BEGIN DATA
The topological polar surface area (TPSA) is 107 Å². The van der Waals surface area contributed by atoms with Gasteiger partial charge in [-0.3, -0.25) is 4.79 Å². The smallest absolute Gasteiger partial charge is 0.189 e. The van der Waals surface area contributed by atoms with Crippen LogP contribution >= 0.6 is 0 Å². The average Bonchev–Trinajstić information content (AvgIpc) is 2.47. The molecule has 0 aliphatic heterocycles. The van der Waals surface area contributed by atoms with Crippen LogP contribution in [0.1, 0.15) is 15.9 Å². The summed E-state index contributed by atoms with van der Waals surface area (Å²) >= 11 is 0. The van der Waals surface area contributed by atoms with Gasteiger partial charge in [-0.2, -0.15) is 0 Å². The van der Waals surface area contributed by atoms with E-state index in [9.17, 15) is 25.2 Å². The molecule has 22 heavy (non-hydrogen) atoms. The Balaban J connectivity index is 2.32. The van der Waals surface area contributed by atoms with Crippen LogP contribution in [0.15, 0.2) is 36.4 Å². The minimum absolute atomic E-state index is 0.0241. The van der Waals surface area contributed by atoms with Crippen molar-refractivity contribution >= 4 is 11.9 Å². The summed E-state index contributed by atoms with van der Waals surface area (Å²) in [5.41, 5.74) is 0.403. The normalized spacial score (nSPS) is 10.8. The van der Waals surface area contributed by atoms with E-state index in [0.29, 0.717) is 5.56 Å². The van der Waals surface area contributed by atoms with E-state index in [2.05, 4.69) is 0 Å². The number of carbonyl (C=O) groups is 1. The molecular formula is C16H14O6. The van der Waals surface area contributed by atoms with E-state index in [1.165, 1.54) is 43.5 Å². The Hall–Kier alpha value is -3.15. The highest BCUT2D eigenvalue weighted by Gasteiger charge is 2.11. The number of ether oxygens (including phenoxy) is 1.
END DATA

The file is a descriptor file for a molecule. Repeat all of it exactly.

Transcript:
The topological polar surface area (TPSA) is 107 Å². The van der Waals surface area contributed by atoms with Gasteiger partial charge in [-0.3, -0.25) is 4.79 Å². The smallest absolute Gasteiger partial charge is 0.189 e. The van der Waals surface area contributed by atoms with Crippen LogP contribution >= 0.6 is 0 Å². The average Bonchev–Trinajstić information content (AvgIpc) is 2.47. The molecule has 0 aliphatic heterocycles. The van der Waals surface area contributed by atoms with Crippen LogP contribution in [0.1, 0.15) is 15.9 Å². The summed E-state index contributed by atoms with van der Waals surface area (Å²) >= 11 is 0. The van der Waals surface area contributed by atoms with Gasteiger partial charge in [-0.2, -0.15) is 0 Å². The van der Waals surface area contributed by atoms with E-state index in [9.17, 15) is 25.2 Å². The molecule has 22 heavy (non-hydrogen) atoms. The Balaban J connectivity index is 2.32. The van der Waals surface area contributed by atoms with Crippen LogP contribution in [0.15, 0.2) is 36.4 Å². The minimum absolute atomic E-state index is 0.0241. The van der Waals surface area contributed by atoms with Crippen molar-refractivity contribution >= 4 is 11.9 Å². The summed E-state index contributed by atoms with van der Waals surface area (Å²) in [5.41, 5.74) is 0.403. The normalized spacial score (nSPS) is 10.8. The van der Waals surface area contributed by atoms with E-state index in [0.29, 0.717) is 5.56 Å². The van der Waals surface area contributed by atoms with E-state index in [2.05, 4.69) is 0 Å². The number of carbonyl (C=O) groups is 1. The molecular formula is C16H14O6. The van der Waals surface area contributed by atoms with E-state index in [1.165, 1.54) is 43.5 Å². The Hall–Kier alpha value is -3.15. The highest BCUT2D eigenvalue weighted by Gasteiger charge is 2.11. The number of ether oxygens (including phenoxy) is 1.